An older gentleman -- a term that gets harder to use with each passing year -- schooled me on the Rocky River on the Sunday after Thanksgiving (flow 250 or so and water temperature 33 degrees). He and I often fish the same water, although I've never learned his name. He likes to use a peacock-bodied nymph and uses it quite effectively. He's a slow, patient fisherman who casts well, but focuses more of his energy on getting a good drift.
While I tend to cast upstream and try to mend the line as it comes back my way, he's a downstream drifter. He casts slightly downstream and throws out slack line and uses his rod tip to check the speed of his drift. While we've often fished near each other, I cannot say that I've noticed him landing that many more fish than me -- except for Sunday.
I arrived at one of my favorite spots on the Rocky and was pleasently surprised to find it empty of anglers. It's a spot where the river makes a hard right turn as it tumbles over shale and into a hole with a sandy bottom. This sandy run holds steelhead on their way south when the water has that green tinge that is the favorite color of all Great Lakes Steelheaders. I normally fish the head of the pool and work my way downstream. Because the water was close to freezing, I decided to try the tail first, assuming the fish would be in the slower water.
The pool is about 15 yards wide and about 20 yards long. After covering the water for about 20 minutes I hadn't raised a fish, but I also had only covered about half the pool. Over my left shoulder I heard a hearty, "good morning" and turned and saw the older gentleman had made his way upstream from where we had bumped into each other earlier in the morning. We chatted as he slid into the head of the pool. He made a modest downstream cast and while his drift was going to squeeze me some, there was plenty of room for the two of us to fish. I was encouraged when he quickly hooked a fish, at least there were fish in the run. The fish turned out to be foul-hooked, and he landed it downstream and quickly returned to his spot. He then promptly hooked two more fish. Three fish in 10 minutes of fishing is good, no matter what one is fishing for.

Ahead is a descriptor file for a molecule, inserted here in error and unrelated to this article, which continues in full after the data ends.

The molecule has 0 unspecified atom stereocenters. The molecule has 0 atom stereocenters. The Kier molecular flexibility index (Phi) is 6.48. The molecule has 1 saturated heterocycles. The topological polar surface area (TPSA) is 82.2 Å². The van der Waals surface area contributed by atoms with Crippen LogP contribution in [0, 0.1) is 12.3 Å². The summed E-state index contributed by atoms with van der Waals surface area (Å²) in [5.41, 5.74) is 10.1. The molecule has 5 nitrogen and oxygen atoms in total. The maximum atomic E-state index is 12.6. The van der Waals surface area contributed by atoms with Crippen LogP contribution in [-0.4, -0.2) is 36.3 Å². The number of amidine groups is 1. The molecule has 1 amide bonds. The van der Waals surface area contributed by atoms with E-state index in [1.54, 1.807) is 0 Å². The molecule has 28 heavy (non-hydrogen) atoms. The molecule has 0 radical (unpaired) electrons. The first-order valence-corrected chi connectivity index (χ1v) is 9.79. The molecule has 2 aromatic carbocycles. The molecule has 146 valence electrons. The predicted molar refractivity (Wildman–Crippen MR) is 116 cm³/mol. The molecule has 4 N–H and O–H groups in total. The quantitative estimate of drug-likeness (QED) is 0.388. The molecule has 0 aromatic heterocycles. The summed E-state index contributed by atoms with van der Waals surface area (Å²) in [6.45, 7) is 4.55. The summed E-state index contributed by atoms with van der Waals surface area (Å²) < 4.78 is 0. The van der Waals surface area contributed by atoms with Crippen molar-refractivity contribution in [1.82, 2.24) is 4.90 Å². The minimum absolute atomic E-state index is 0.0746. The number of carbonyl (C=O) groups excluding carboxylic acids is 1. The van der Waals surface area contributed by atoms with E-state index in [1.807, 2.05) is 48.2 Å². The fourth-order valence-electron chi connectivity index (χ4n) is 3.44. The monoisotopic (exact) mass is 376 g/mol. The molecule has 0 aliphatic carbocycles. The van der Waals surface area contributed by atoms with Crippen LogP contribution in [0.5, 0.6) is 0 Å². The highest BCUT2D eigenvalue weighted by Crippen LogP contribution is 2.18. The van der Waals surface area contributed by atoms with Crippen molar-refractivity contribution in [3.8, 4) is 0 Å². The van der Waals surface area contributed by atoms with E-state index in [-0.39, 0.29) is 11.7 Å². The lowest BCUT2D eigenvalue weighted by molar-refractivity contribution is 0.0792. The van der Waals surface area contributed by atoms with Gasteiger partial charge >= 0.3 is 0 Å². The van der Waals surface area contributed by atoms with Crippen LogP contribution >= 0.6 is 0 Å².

Meanwhile, I kept flogging the water, dredging the bottom, changing flies and doing everything I could to not be skunked.
After another 15 minutes or so of fishing the run without luck, the older gentleman bid his farewell and wished me luck. I needed it. If nothing, I'm stubborn. I knew fish were in the run and I wanted to get one. I worked my way upstream and tried his technique without any luck. I crossed the river and fished the far end of the run from the island. The water barely flowed near the island and a small circled the water back upstream. I tried to cast the inside seam of where the depth dropped a few feet. Getting a good drift was challenging as the current varied from very fast to almost stagnant up against the island. A well-placed cast brought the fly moving slowly on the inside seam. A pause in the drift prompted a hook set into a rock. Or at least I thought it was a rock. I moved upstream to dry and free the snag, but on the second jerk the snag moved. A large, male steelhead came skittering across the surface headed toward the bank that I had started fishing from. The fish did a cartwheel and just that fast the fight was over. Was it hooked foul after the snag popped free? Or was it just a frozen fish that didn't move until the second hook set? The hooks were scale free, so I'll never know for sure. Another mystery in steelhead country.